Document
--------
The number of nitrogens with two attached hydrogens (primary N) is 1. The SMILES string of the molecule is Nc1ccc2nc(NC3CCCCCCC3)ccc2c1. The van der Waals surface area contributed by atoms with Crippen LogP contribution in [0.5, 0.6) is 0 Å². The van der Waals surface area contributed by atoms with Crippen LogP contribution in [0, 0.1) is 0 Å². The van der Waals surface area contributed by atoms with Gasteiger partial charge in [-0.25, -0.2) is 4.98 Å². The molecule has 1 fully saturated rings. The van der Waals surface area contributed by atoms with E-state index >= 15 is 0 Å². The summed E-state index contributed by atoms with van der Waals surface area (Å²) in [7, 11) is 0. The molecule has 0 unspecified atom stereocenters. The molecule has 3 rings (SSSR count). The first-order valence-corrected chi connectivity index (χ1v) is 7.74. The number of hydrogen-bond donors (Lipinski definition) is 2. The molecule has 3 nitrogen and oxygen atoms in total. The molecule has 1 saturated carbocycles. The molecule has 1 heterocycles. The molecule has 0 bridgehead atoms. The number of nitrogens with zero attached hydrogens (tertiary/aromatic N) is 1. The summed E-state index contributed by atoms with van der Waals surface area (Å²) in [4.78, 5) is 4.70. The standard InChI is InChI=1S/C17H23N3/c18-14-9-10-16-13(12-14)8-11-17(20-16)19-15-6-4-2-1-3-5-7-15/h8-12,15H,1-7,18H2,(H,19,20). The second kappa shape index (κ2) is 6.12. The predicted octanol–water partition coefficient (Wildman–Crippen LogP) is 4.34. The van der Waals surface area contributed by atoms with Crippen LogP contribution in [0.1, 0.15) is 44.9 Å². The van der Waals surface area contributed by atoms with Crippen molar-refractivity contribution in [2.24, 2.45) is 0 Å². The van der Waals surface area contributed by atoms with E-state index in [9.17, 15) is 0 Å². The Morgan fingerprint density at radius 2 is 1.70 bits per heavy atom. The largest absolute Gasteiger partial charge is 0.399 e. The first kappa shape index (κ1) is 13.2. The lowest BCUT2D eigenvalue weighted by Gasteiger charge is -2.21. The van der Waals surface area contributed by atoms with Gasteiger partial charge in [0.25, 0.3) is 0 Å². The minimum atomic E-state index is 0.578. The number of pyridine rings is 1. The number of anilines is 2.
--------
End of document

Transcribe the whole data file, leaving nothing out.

The number of nitrogens with two attached hydrogens (primary N) is 1. The SMILES string of the molecule is Nc1ccc2nc(NC3CCCCCCC3)ccc2c1. The van der Waals surface area contributed by atoms with Crippen LogP contribution in [0.5, 0.6) is 0 Å². The van der Waals surface area contributed by atoms with Crippen LogP contribution in [0, 0.1) is 0 Å². The van der Waals surface area contributed by atoms with Gasteiger partial charge in [-0.25, -0.2) is 4.98 Å². The molecule has 1 fully saturated rings. The van der Waals surface area contributed by atoms with E-state index >= 15 is 0 Å². The summed E-state index contributed by atoms with van der Waals surface area (Å²) in [7, 11) is 0. The molecule has 0 unspecified atom stereocenters. The molecule has 3 rings (SSSR count). The first-order valence-corrected chi connectivity index (χ1v) is 7.74. The number of hydrogen-bond donors (Lipinski definition) is 2. The molecule has 3 nitrogen and oxygen atoms in total. The molecule has 1 saturated carbocycles. The molecule has 1 heterocycles. The molecule has 0 bridgehead atoms. The number of nitrogens with zero attached hydrogens (tertiary/aromatic N) is 1. The summed E-state index contributed by atoms with van der Waals surface area (Å²) in [4.78, 5) is 4.70. The standard InChI is InChI=1S/C17H23N3/c18-14-9-10-16-13(12-14)8-11-17(20-16)19-15-6-4-2-1-3-5-7-15/h8-12,15H,1-7,18H2,(H,19,20). The second kappa shape index (κ2) is 6.12. The predicted octanol–water partition coefficient (Wildman–Crippen LogP) is 4.34. The van der Waals surface area contributed by atoms with Crippen LogP contribution in [0.1, 0.15) is 44.9 Å². The van der Waals surface area contributed by atoms with Crippen molar-refractivity contribution in [2.24, 2.45) is 0 Å². The van der Waals surface area contributed by atoms with E-state index in [9.17, 15) is 0 Å². The Morgan fingerprint density at radius 2 is 1.70 bits per heavy atom. The largest absolute Gasteiger partial charge is 0.399 e. The first kappa shape index (κ1) is 13.2. The lowest BCUT2D eigenvalue weighted by Gasteiger charge is -2.21. The van der Waals surface area contributed by atoms with Gasteiger partial charge in [0.25, 0.3) is 0 Å². The minimum atomic E-state index is 0.578. The number of pyridine rings is 1. The number of anilines is 2.